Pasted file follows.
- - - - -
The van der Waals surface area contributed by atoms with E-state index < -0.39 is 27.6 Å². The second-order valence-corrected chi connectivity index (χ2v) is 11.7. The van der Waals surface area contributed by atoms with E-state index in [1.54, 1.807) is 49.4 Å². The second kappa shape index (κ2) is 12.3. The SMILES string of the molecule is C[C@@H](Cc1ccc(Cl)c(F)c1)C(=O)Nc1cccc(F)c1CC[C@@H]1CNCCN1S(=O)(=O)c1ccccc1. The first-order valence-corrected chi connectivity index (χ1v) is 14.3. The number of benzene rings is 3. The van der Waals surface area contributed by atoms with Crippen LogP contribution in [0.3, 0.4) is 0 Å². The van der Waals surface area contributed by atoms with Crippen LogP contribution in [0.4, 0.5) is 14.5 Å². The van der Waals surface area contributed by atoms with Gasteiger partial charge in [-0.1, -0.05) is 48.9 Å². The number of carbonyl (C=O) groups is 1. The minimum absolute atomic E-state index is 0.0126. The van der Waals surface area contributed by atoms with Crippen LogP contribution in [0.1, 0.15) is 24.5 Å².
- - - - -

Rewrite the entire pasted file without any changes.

The van der Waals surface area contributed by atoms with E-state index < -0.39 is 27.6 Å². The second-order valence-corrected chi connectivity index (χ2v) is 11.7. The van der Waals surface area contributed by atoms with E-state index in [1.54, 1.807) is 49.4 Å². The second kappa shape index (κ2) is 12.3. The SMILES string of the molecule is C[C@@H](Cc1ccc(Cl)c(F)c1)C(=O)Nc1cccc(F)c1CC[C@@H]1CNCCN1S(=O)(=O)c1ccccc1. The first-order valence-corrected chi connectivity index (χ1v) is 14.3. The number of benzene rings is 3. The van der Waals surface area contributed by atoms with Crippen LogP contribution in [0.3, 0.4) is 0 Å². The van der Waals surface area contributed by atoms with Crippen LogP contribution in [0.4, 0.5) is 14.5 Å². The van der Waals surface area contributed by atoms with Gasteiger partial charge in [-0.1, -0.05) is 48.9 Å². The number of carbonyl (C=O) groups is 1. The minimum absolute atomic E-state index is 0.0126. The van der Waals surface area contributed by atoms with Crippen LogP contribution in [0.1, 0.15) is 24.5 Å².